I want to cut down a 4×4 sheet into cabinet sides and use the sliding function. With the smaller ones am I simply cutting using the fence like a traditional table saw or am I missing something here?

I hate buying a tool that needs upgrading out of the box. I also don’t want a saw that is just too much saw. I am looking in the under $4k range so either a cabinet saw with an Incra set up and some other accys thrown in or the sliding table saws.

View Loren's profile


10476 posts in 3674 days

#6 posted 04-15-2013 06:11 PM

You’ll need a slider with an actual capacity of 48” then. Of course
a sheet of 4×8 ply can be crosscut with a 48” fence too, but
the slider is more reliably accurate, more fun, and requires less
build-out of infeed and outfeed tables.

Shops with 9 or 10 foot sliders seldom use the fence since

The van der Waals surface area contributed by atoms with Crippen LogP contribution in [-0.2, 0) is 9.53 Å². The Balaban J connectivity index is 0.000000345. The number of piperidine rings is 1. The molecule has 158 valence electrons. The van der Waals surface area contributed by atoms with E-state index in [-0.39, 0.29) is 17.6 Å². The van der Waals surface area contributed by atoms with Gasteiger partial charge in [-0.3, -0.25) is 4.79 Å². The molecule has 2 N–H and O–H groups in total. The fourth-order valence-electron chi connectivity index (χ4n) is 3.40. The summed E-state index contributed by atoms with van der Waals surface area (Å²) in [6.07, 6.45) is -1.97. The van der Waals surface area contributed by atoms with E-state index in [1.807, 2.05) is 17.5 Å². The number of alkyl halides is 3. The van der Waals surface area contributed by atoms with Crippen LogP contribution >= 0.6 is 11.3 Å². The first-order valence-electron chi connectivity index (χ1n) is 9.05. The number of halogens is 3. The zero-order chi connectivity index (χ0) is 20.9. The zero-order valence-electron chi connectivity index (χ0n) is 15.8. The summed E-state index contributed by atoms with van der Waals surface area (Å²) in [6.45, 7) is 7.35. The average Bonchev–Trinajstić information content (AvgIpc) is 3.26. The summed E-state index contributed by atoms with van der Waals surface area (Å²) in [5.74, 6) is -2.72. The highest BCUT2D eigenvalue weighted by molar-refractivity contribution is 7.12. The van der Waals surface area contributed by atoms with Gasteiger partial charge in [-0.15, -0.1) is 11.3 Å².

rip cuts and straight-lining can be done on the slider. Of
course the footprint is big and with a saw that size they
usually have a large capacity rip fence too. The rip fence
on a slider can be slid back to function as a cut-off stop
to the right of the blade, which is very useful when cutting
small parts or multiple parts shorter than, say, 12” long.
When the part to the right of the blade gets much longer,
it’s more accurate to set it up to cross-cut to the left
of the blade.

View crank49's profile


4032 posts in 2997 days

#7 posted 04-15-2013 07:20 PM

For $4k I’d have a panel saw and a Saw Stop table saw. Best of both worlds.
I hate wrestling sheet goods on a table saw, no matter the configuration.
And I can’t afford a slider and a panel saw so I would trade the slider for the SawStop for the safe cutting of everything else the panel saw can’t do.

View Planeman40's profile


1179 posts in 2787 days

#8 posted 04-16-2013 02:27 AM